Netflix announced its long-awaited password-sharing guidelines on Wednesday, beginning with users in Canada, New Zealand, Portugal, and Spain, the latest step in the company’s well-publicized crackdown.
Users in those countries will be asked to set a “primary location” for their Netflix accounts and will be allowed two “sub accounts” for users who do not live in that home-base household, according to the streaming company.
In addition, the company will charge a monthly fee for each additional user: CA$7.99 in Canada, NZ$7.99 in New Zealand, 3.99 euros in Portugal, and 5.99 euros in Spain.
“Today, over 100 million households share accounts, limiting our ability to invest in great new TV and films,” Chengyi Long, the company’s director of product innovation, explained.
Netflix is testing password-sharing restrictions outside of the United States before implementing them domestically in March. The price in Canada could foreshadow what the programme will eventually charge in the United States.
The changes announced on Wednesday will be implemented immediately, along with a new “Manage Access and Devices” page that will allow users to control who has access to their accounts.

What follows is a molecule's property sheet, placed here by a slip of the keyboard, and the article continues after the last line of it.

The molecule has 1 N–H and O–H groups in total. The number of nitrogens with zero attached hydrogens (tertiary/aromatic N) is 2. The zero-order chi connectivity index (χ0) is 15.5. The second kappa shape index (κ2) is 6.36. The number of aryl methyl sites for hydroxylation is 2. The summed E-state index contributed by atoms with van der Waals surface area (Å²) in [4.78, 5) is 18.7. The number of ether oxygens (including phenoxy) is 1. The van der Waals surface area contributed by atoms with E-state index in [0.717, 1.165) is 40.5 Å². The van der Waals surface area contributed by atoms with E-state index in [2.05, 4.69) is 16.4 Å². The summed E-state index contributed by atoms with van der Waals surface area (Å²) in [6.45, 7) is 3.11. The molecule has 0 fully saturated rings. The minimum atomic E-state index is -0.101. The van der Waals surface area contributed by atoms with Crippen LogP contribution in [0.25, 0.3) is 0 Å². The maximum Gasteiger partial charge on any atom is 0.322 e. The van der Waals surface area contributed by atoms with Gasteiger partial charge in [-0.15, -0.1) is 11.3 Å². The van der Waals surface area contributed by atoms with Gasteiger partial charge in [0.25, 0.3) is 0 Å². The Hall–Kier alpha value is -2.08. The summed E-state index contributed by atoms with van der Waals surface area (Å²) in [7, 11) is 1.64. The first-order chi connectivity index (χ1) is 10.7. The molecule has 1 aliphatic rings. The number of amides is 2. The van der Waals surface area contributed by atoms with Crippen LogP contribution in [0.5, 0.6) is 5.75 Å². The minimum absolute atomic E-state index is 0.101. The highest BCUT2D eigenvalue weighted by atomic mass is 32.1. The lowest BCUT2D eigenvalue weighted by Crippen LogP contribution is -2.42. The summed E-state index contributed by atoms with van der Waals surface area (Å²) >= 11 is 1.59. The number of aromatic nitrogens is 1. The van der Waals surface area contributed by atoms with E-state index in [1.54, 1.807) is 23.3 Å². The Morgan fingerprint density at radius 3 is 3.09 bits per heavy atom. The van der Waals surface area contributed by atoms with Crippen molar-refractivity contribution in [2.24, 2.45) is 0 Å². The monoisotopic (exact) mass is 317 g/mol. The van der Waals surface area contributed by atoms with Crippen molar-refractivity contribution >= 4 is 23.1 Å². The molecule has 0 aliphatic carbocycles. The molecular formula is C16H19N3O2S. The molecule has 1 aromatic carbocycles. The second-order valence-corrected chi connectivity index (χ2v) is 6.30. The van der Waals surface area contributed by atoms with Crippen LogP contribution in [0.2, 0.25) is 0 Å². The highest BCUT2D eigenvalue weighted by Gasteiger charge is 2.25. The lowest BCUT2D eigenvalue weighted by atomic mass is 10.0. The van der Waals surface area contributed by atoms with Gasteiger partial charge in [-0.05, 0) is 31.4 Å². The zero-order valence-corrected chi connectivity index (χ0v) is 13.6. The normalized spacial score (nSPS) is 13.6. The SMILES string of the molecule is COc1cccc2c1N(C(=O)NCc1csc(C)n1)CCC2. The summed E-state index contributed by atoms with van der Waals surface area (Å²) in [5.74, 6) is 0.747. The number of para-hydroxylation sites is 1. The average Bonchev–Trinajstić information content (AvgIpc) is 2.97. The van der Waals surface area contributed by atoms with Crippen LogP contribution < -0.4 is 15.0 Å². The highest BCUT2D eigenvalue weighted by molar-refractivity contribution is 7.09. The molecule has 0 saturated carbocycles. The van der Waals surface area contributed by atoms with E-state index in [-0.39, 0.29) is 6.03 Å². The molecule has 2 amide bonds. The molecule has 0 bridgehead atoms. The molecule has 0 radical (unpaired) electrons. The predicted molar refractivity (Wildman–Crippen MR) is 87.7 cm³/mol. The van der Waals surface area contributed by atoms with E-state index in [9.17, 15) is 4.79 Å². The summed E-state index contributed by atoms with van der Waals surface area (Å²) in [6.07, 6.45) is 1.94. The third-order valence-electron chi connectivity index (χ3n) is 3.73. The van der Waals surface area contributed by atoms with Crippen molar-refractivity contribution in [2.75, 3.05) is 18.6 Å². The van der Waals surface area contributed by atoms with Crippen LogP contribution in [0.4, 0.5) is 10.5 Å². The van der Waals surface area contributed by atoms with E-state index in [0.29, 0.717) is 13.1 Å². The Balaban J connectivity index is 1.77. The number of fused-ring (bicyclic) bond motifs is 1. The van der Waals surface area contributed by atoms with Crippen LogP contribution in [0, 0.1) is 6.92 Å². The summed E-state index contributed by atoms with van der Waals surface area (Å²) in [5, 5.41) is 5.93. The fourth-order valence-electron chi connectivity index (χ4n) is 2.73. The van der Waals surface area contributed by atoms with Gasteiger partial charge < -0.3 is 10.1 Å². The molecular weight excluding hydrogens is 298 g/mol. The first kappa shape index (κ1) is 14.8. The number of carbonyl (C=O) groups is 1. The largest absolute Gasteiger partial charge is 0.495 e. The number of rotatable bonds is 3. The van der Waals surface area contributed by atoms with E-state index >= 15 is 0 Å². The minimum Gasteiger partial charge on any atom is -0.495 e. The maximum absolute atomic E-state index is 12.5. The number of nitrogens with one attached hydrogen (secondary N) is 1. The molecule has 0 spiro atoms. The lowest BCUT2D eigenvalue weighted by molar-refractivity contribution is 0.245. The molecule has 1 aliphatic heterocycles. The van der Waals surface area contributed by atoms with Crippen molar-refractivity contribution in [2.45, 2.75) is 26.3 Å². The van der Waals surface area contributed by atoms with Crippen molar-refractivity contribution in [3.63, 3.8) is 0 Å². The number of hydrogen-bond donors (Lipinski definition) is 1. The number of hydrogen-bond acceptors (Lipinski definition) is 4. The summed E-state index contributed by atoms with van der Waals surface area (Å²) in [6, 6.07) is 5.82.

If an account has more profiles than it is permitted to have, the user can transfer the extra profiles to a new account and avoid paying the overage fee.
All of the personalised recommendations and viewing history from the original account will be carried over to the transferred profiles.
Netflix plans to revisit and improve the new account management page in response to user feedback.
The user guidelines come after the streamer reported a massive increase in fourth-quarter subscriber numbers and announced the resignation of former CEO Reed Hastings.
As subscriber growth in its U.S.-Canada region stalled, the company declared last fall that it would restrict password sharing.